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Stem Cells. 2002;20(6):522-9.

In vitro differentiation of size-sieved stem cells into electrically active neural cells.

Author information

1
Department of Orthopaedics, School of Medicine, National Yang-Ming University, Taipei, Taiwan. hungsc@vghtpe.gov.tw

Abstract

Size-sieved stem (SS) cells isolated from human bone marrow and propagated in vitro are a population of cells with consistent marker typing, and can form bone, fat, and cartilage. In this experiment, we demonstrated that SS cells could be induced to differentiate into neural cells under experimental cell culture conditions. Five hours after exposure to antioxidant agents (beta-mercaptoethanol +/- retinoic acid) in serum-free conditions, SS cells expressed the protein for nestin, neuron-specific enolase (NSE), neuron-specific nuclear protein (NeuN), and neuron-specific tubulin-1 (TuJ-1), and the mRNA for NSE and Tau. Immunofluorescence showed that almost all the cells (>98%) expressed NeuN and TuJ-1. After 5 days of beta-mercaptoethanol treatment, the SS cells expressed neurofilament high protein but not mitogen-activated protein-2, glial filament acidic protein, and galactocerebroside. For such long-term-treated cells, voltage-sensitive ionic current could be detected by electrophysiological recording, and the intracellular calcium ion, Ca(2+), concentration can be elevated by high potassium (K(+)) buffer and glutamate. These findings suggest that SS cells may be an alternative source of undifferentiated cells for cell therapy and gene therapy in neural dysfunction.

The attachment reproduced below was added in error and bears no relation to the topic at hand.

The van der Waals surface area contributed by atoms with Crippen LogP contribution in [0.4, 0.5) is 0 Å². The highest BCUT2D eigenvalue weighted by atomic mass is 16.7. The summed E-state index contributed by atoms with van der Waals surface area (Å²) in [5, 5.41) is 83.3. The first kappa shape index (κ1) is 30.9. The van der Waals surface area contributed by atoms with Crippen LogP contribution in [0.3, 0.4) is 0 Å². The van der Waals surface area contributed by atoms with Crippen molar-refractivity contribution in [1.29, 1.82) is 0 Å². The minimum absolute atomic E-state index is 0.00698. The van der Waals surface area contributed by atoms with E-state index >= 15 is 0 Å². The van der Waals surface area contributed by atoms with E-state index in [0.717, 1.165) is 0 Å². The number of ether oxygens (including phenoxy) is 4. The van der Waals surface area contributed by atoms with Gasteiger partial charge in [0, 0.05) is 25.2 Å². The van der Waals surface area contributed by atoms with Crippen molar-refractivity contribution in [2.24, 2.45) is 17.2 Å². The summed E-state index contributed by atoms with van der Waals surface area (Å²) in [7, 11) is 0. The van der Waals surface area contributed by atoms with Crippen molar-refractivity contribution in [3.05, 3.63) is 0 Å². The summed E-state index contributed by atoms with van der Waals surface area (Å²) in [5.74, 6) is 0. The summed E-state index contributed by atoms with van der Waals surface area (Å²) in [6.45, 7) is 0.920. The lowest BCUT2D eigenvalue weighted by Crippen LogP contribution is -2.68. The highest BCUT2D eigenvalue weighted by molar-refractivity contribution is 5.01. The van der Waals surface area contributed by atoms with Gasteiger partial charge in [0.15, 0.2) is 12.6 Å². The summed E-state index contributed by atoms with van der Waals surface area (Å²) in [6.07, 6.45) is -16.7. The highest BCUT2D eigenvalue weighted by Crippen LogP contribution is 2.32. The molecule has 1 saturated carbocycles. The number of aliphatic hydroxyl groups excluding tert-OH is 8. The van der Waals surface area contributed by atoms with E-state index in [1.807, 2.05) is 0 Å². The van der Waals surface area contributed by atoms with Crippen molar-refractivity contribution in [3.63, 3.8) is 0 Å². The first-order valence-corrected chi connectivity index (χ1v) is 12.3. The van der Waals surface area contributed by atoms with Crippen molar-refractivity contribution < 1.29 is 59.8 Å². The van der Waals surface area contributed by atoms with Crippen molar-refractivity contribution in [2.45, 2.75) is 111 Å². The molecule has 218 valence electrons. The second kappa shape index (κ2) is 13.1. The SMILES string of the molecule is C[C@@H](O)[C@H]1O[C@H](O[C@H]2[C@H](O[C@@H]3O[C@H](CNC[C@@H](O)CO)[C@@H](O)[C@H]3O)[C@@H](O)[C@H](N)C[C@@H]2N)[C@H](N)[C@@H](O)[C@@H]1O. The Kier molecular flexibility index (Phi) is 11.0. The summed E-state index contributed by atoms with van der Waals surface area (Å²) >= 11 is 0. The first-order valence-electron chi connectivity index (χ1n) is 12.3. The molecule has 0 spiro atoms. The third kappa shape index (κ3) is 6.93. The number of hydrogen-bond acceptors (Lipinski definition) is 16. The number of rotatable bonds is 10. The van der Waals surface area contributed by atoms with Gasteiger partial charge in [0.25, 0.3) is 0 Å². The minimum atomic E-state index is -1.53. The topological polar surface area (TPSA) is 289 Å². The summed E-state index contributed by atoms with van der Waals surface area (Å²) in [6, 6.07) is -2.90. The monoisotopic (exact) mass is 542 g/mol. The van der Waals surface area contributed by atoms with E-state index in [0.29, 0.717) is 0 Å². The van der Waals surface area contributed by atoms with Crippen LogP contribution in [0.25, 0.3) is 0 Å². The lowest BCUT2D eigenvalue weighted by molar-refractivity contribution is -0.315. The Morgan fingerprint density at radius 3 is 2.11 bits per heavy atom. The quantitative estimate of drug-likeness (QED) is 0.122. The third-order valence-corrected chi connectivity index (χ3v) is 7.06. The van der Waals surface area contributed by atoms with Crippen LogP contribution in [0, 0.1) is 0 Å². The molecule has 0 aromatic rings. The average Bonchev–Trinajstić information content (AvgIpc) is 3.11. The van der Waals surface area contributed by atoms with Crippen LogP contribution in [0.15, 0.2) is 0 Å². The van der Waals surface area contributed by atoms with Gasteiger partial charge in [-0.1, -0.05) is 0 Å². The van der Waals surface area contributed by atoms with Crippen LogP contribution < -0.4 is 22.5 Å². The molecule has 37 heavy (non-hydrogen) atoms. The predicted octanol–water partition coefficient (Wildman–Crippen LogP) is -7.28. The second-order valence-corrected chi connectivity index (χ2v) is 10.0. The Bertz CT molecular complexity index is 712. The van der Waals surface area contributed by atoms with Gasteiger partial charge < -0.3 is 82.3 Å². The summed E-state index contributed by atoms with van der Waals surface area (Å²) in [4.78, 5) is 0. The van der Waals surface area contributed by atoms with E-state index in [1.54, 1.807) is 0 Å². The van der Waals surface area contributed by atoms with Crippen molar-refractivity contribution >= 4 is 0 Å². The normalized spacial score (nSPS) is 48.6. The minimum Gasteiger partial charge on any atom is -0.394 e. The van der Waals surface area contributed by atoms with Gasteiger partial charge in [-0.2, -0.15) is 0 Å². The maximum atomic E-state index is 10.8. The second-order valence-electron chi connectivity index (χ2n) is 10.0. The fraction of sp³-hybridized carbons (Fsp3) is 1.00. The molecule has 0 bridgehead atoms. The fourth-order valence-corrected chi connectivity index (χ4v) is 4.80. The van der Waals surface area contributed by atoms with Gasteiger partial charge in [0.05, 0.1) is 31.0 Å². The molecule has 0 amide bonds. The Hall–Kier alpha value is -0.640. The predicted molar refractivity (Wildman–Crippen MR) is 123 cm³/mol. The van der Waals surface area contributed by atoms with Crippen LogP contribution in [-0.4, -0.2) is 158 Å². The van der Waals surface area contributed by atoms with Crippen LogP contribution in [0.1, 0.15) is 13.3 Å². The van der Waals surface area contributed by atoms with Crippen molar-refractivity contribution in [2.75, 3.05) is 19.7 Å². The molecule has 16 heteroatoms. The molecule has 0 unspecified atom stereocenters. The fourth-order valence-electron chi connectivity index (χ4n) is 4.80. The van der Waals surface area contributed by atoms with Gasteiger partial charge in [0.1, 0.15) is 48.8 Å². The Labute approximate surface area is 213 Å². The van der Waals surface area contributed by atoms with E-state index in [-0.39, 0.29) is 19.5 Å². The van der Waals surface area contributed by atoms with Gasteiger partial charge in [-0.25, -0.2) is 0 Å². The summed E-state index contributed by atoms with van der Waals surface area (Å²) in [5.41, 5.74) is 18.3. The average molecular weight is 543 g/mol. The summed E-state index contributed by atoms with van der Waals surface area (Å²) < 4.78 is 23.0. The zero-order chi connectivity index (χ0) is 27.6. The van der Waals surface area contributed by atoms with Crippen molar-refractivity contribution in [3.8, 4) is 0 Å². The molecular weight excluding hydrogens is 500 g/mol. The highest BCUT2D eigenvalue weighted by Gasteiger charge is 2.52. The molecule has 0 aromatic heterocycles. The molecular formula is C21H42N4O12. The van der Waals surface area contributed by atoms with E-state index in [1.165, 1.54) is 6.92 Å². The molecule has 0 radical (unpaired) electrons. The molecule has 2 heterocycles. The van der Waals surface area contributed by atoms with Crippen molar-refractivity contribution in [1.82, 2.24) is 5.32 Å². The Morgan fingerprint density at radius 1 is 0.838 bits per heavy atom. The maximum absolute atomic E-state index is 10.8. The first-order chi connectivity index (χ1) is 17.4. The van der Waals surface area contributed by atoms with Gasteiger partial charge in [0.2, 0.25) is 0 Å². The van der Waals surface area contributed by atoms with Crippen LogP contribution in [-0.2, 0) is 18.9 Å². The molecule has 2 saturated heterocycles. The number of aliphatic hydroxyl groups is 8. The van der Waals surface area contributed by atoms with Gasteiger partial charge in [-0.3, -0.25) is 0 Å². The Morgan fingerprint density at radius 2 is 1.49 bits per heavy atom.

PMID:
12456960
DOI:
10.1634/stemcells.20-6-522
[Indexed for MEDLINE]
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